Don’t believe that headline? Just read the following piece from David Maddock published in the Daily Mirror on June 19. The British Government whose financial laws allowed it to happen, the Football Association and the Premier League all have a lot to answer for. This is not simply a white collar crime against Manchester United and Liverpool but one against football itself. There’s no need for any more comments, you only have to read the following.
Why it’s time for the Premier League to take a long hard look at themselves
David Maddock – MirrorFootball.co.uk, 19 June 2010
In August of this year, a documentary will be released which explores the murky world of leveraged buy-outs in football. It is called The Potemkin League, and I urge every single Liverpool and Manchester United fan to watch it. The film is being made by an independent production company called queuepolitely, led by a talented young film-maker called Mike Horwath, who explores the relationship between some of our top clubs, and predatory businessmen.
You can watch a trailer for this film on the queuepolitely website , and it really does make fascinating viewing. It has been suggested for some time that the most insidious aspect of capitalism, the leveraged buy-out, is behind the worst excesses of greed that ultimately caused the global financial collapse we are all still suffering for.
A leveraged buy-out works, in basic terms, like this. An opportunist – they like to call themselves entrepreneurs – finds a company that is under-performing in some way, borrows money (usually from willing banks) to buy that company, turns the company around while repaying any interest on those borrowings with money generated by that company, and then sells at a profit. Using little if any of their own money.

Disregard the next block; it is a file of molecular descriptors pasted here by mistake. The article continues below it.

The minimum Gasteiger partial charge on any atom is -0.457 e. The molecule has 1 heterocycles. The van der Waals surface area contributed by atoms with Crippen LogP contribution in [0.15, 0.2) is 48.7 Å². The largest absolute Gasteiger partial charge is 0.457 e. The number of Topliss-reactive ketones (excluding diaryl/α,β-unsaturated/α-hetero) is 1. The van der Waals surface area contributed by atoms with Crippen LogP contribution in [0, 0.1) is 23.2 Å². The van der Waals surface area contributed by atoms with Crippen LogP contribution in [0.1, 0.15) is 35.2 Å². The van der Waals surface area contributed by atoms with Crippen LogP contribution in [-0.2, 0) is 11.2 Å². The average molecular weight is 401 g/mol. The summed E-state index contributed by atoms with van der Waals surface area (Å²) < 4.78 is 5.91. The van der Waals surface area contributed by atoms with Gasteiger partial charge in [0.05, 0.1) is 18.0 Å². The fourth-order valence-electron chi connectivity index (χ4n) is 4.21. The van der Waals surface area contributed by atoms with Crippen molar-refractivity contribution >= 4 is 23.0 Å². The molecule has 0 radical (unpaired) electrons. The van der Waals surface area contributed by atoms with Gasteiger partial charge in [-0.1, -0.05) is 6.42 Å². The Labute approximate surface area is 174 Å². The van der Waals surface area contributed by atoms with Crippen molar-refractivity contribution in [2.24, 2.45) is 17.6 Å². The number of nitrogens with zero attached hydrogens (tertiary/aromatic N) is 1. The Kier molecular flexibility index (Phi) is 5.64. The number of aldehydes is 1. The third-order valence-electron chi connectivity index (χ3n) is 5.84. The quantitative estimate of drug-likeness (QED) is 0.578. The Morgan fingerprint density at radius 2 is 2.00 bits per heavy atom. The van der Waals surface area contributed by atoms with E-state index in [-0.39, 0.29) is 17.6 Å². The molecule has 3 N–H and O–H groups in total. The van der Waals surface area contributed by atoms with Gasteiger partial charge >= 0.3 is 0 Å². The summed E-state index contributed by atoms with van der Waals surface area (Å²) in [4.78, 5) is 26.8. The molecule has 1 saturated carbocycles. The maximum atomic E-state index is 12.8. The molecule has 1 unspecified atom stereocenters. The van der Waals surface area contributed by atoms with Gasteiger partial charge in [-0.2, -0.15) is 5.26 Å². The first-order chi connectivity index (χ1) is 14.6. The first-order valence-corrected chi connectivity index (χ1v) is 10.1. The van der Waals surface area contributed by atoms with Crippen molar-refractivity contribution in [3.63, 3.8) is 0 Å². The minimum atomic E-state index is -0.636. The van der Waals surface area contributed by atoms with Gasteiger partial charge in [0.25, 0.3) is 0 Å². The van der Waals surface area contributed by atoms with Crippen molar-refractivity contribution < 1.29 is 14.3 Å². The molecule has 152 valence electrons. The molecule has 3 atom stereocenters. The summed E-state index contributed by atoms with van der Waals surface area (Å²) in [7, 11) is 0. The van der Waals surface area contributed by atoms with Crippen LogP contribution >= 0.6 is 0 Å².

For some reason, football, and in particular, English football, seems to have become a magnate for these people, presumably because of the promise of future growth offered by huge TV contracts, with Liverpool and Manchester United the most high-profile of several who have been bought in this way.
I’m not going to descend too deep into boring financial jargon, because I know most of you would rather watch a damp patch grow, but consider these figures.
Manchester United have been revealed, recently, to currently have more than £1billion worth of debt on their club. Yep, that’s right, a thousand million pounds of debt on the club. That is because the Glazer family bought the club with money borrowed from the banks, and now the club itself must repay a large chunk of the interest on that borrowing.
Liverpool, for their part, have a ‘mere’ £350million or so of debt on the club. What is fascinating, and truly depressing, is that more than 40 per cent that debt is now owed, get this, to their American owners themselves. You don’t believe me, do you? Can’t be possible, can it? It can and it is. Tom Hicks and George Gillett bought Liverpool with money borrowed from the RBS and an American bank called Wachovia.
In the middle of the credit crunch their type of business model helped create, the banks started to lose their nerve, and said that the Americans had to reduce their borrowings. So what did they do, dig into their own pockets? Err, sort of. Hicks and Gillett paid down the debt by almost £150million in total, but only by LENDING it to the holding company that owns the Football Club.
So now, Liverpool HAVE to pay interest to the Americans. It is set a rate of 10 per cent per annum, and isn’t actually being repaid, but merely added as compound interest to the total sum that the club must pay to the Americans.